Cycling Optimization

We’ve been asked in the past to put together tips for how to work on optimizing your robot for fast cycle times. Over the years 610 has built many robots that have been designed and almost solely focused on fast cycle times, our robots in 2013, 2016, 2017, 2018 are good examples of this. Most years it was a major advantage for us to design our robots around cycle times (‘13, ‘16, ‘17), but last year eventually it reduced our effectiveness as the game evolved away from us (‘18). As most teams probably realize this years game is going to be the fastest cycling game FIRST has ever seen, human loading and scoring on your side of the field should cut down cycles by a couple seconds and make this the fastest scoring game we’ve seen.

Throughout the years 610 as a team has developed a couple tips and tricks that we use to design our robot around and train our drive team to optimize cycle times:

Build your drive train for Acceleration not Top Speed

Most years we’ve made the decision to gear for a slower top speed and focus more on acceleration. We will plan out what our primary drive path will be (loading station to Pyramid in ‘13, low bar to tower ‘14), and optimize our gear ratios for that path. It usually ends up being a something in the 9-11 ft/s range. In ‘17 we built a 2 speed drive and it was helpful in an open field, but it felt like we had less agility around D than in previous years.

Simplify scoring alignment

We think a lot about how to make the scoring actions as fast as possible, this usually involved reducing the amount of time drivers take to line up the pickup and scoring of game pieces, and optimizing the mechanisms to score as fast as possible. Two of the best example of this are ‘13 and ‘17, in ‘17 in or quest to make the fastest gear bot we put a lot of our design effort towards placing gears as fast as possible. We included an active gear release mechanism, flexibility to slide horizontally, and eventually automated sensors to release the gear once the peg was through the gear and inside our robot. In ‘13 we simplified lining up to the goal with our pneumatic “bunny ears” to square ourselves using the first level of the pyramid. And throughout the season we iterated on the shooter to dramatically improve the speed we could shoot the batch of 4 frisbees.

Many teams use a driver and an operator. A key factor in simplifying scoring is to reduce the amount of synchronisation required by the drive team. In ‘17 for example, our operator only had control of the climbing mechanism and fuel mechanism. The driver had control of the gear mech, before it was automated. If you can’t automate scoring or pickup, often the driver having control can be faster than the driver having to sync with the operator.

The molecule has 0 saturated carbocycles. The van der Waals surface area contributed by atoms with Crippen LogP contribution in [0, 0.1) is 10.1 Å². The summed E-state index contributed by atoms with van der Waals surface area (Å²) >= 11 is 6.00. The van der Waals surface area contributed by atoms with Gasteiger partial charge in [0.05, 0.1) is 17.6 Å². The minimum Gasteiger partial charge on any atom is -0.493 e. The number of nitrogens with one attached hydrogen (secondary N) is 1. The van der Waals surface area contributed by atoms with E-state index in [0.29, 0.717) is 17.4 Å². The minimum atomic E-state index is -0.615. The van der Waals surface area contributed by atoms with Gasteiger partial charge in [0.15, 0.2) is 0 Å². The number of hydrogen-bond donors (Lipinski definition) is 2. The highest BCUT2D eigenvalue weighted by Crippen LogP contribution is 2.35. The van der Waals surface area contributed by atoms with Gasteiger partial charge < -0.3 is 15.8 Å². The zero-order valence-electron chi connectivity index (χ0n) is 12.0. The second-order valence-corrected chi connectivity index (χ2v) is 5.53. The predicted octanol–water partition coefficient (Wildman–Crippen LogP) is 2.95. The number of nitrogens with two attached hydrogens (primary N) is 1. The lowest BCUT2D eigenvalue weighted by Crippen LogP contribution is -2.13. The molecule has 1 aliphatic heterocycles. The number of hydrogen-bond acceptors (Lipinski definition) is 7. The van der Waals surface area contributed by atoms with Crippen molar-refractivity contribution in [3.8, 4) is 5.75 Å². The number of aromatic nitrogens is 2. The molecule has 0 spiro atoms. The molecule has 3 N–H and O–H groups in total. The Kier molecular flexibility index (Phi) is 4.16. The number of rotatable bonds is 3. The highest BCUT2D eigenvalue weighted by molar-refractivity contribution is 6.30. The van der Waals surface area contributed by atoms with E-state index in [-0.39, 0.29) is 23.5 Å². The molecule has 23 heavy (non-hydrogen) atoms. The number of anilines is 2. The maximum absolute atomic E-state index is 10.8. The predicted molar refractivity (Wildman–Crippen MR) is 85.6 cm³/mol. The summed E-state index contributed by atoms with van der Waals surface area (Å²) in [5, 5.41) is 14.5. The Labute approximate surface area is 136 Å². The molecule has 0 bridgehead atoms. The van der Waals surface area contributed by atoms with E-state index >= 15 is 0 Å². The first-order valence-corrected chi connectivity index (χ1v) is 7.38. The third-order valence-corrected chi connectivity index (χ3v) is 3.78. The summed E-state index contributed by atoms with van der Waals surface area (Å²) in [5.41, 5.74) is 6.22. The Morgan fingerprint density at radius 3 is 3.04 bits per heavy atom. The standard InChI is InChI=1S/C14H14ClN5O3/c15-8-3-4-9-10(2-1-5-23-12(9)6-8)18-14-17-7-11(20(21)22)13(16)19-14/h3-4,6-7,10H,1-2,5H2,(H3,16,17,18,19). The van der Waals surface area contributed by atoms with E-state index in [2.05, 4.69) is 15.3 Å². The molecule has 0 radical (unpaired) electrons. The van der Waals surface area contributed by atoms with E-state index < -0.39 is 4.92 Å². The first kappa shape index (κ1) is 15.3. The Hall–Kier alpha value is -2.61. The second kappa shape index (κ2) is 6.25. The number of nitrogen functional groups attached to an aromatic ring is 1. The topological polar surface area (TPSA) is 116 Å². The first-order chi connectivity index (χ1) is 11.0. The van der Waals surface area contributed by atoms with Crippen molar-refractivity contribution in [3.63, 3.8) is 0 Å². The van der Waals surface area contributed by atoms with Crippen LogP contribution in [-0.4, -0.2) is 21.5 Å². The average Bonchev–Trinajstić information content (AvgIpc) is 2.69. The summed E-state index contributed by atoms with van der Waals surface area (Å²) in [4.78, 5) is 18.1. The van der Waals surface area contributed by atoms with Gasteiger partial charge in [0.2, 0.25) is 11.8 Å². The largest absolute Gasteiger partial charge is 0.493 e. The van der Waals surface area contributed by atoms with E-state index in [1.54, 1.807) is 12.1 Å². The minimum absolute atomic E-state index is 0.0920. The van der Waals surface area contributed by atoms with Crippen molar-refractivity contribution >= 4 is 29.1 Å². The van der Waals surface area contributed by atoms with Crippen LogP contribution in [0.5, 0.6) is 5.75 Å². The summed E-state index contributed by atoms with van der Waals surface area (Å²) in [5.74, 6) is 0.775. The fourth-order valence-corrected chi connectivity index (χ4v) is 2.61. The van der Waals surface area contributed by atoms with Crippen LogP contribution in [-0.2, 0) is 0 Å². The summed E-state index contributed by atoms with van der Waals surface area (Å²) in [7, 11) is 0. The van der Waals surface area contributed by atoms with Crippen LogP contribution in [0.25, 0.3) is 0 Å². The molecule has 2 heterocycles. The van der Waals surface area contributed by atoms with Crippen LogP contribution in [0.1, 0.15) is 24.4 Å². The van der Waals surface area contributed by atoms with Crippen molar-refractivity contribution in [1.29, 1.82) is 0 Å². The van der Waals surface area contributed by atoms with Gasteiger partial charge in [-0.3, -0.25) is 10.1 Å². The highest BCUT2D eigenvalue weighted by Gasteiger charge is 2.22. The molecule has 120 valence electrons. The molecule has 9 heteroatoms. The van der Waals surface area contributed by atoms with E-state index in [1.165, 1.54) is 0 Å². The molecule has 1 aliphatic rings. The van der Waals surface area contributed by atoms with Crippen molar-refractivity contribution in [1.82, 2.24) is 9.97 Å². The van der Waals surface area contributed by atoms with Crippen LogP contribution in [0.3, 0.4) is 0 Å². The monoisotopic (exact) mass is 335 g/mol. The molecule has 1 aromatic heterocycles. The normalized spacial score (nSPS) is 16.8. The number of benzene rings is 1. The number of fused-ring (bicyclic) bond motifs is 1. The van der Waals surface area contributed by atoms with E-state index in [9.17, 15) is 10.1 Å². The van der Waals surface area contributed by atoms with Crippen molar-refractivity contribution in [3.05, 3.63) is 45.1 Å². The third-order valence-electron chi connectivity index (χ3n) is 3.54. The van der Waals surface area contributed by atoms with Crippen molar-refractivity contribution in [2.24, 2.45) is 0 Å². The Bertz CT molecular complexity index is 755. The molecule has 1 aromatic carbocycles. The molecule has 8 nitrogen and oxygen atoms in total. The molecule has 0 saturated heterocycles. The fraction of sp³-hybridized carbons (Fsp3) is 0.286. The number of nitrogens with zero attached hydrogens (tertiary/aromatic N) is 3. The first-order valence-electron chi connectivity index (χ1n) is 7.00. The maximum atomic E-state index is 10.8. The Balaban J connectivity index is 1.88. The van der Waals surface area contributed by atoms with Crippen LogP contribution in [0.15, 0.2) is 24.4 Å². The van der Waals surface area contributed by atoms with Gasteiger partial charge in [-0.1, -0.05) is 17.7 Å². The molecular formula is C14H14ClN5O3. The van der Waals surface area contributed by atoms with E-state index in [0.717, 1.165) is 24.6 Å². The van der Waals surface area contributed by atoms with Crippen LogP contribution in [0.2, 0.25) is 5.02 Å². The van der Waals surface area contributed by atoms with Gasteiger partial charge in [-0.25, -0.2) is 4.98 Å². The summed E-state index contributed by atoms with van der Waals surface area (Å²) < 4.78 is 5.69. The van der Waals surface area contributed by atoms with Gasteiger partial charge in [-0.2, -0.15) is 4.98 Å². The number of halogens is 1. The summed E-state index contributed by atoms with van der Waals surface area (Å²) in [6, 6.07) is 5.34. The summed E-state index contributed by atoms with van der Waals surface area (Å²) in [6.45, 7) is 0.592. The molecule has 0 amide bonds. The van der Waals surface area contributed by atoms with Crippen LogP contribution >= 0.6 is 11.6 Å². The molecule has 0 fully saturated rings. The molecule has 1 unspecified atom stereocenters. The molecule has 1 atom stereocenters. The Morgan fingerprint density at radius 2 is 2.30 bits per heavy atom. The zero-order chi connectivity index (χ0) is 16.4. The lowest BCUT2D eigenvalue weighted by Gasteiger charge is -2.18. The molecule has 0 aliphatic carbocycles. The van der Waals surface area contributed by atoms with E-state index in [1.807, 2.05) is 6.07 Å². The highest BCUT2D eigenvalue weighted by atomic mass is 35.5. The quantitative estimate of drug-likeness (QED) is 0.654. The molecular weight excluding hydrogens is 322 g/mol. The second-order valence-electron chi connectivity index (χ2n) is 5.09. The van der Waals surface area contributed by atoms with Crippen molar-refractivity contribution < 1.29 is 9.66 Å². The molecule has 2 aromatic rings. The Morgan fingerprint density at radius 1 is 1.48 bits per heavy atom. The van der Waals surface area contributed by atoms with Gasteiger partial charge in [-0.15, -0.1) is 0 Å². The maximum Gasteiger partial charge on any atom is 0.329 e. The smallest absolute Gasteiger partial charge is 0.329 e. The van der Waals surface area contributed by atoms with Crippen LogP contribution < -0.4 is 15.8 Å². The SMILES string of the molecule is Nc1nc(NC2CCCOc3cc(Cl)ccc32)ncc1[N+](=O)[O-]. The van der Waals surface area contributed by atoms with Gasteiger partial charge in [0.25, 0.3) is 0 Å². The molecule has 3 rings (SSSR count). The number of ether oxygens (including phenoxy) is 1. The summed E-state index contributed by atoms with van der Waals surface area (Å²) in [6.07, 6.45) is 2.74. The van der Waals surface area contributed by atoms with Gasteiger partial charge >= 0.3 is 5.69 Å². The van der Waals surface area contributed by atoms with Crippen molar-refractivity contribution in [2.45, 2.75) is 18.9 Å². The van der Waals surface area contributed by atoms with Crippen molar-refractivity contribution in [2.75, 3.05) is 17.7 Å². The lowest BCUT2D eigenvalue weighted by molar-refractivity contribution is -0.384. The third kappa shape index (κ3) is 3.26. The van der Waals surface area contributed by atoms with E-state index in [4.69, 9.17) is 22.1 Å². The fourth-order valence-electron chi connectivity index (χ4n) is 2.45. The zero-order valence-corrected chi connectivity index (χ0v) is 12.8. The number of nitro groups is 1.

Practice, you talking about Practice?

Probably the most important part of getting really fast cycle times is getting your drive team lots of practice behind the controls. But the most important thing we’ve learned is how to run driver practice. Usually the first couple days of driver practice are more about working out the issues with the robot, figuring out the optimal controls, breaking the robot and fixing it.

After most of the major issues are worked out with the robot we then start focusing on drills. We try and design drills that will represent the major functions of the game, in 2017 cycling to different parts of the airship, taking different paths to different pegs on the airship. Once the drivers get comfortable with those paths and cycles, we will start challenging with various tasks, like not dropping gears, to take perfect paths into the loading station so that they don’t have to re-align the robot, to not drive too far while decelerating into the airship. An example of how we would enforce this is putting pylons around the area around the airship to limit the space to decelerate and score the gear. The penalty of touching the cones, was a reset of the count and time, essentially to force to drivers into thinking about all the finesse needed to play a full 2 minute match.

Finally once your drive team has started to master the main actions of the game, this is where maybe the most important part of driver practice that most teams miss, Defence. We will usually have at least one of our old robots setup as a defence robot, and start challenging our drive team to drive through D. This is where they will start developing counter moves and learn the best ways to get around defence. The best way of dealing with defence is to never try and drive through it, but drive around it, and avoid T-bones. Our drivers will learn counter moves and fakes to get around D, once they start making the D look foolish you know you have a good drive team.